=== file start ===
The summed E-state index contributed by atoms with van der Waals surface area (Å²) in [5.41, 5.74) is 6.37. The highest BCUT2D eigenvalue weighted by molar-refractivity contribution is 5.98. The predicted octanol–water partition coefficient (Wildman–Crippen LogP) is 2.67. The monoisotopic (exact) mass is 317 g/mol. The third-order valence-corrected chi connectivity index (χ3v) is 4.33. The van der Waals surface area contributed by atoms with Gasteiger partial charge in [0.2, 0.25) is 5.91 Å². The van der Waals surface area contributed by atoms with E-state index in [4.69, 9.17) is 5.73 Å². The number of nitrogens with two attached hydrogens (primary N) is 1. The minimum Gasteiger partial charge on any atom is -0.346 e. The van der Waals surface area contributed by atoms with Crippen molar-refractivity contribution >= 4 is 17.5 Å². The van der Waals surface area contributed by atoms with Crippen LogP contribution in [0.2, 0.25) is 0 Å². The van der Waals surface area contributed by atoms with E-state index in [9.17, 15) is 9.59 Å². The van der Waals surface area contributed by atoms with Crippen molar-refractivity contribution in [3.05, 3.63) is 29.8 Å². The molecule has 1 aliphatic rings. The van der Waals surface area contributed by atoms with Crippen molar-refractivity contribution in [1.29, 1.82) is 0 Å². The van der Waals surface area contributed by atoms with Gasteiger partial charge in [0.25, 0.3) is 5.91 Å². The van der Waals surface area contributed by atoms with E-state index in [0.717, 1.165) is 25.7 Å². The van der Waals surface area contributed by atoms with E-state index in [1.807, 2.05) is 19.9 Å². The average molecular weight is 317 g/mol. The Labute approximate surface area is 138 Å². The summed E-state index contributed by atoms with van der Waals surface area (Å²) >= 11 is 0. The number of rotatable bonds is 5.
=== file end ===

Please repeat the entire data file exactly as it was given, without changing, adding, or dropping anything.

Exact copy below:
The summed E-state index contributed by atoms with van der Waals surface area (Å²) in [5.41, 5.74) is 6.37. The highest BCUT2D eigenvalue weighted by molar-refractivity contribution is 5.98. The predicted octanol–water partition coefficient (Wildman–Crippen LogP) is 2.67. The monoisotopic (exact) mass is 317 g/mol. The third-order valence-corrected chi connectivity index (χ3v) is 4.33. The van der Waals surface area contributed by atoms with Gasteiger partial charge in [0.2, 0.25) is 5.91 Å². The van der Waals surface area contributed by atoms with E-state index in [4.69, 9.17) is 5.73 Å². The number of nitrogens with two attached hydrogens (primary N) is 1. The minimum Gasteiger partial charge on any atom is -0.346 e. The van der Waals surface area contributed by atoms with Crippen molar-refractivity contribution >= 4 is 17.5 Å². The van der Waals surface area contributed by atoms with Crippen LogP contribution in [0.2, 0.25) is 0 Å². The van der Waals surface area contributed by atoms with E-state index in [9.17, 15) is 9.59 Å². The van der Waals surface area contributed by atoms with Crippen molar-refractivity contribution in [3.05, 3.63) is 29.8 Å². The molecule has 1 aliphatic rings. The van der Waals surface area contributed by atoms with Crippen molar-refractivity contribution in [1.29, 1.82) is 0 Å². The van der Waals surface area contributed by atoms with Gasteiger partial charge in [0.25, 0.3) is 5.91 Å². The van der Waals surface area contributed by atoms with E-state index in [0.717, 1.165) is 25.7 Å². The van der Waals surface area contributed by atoms with E-state index in [1.807, 2.05) is 19.9 Å². The average molecular weight is 317 g/mol. The Labute approximate surface area is 138 Å². The summed E-state index contributed by atoms with van der Waals surface area (Å²) >= 11 is 0. The number of rotatable bonds is 5.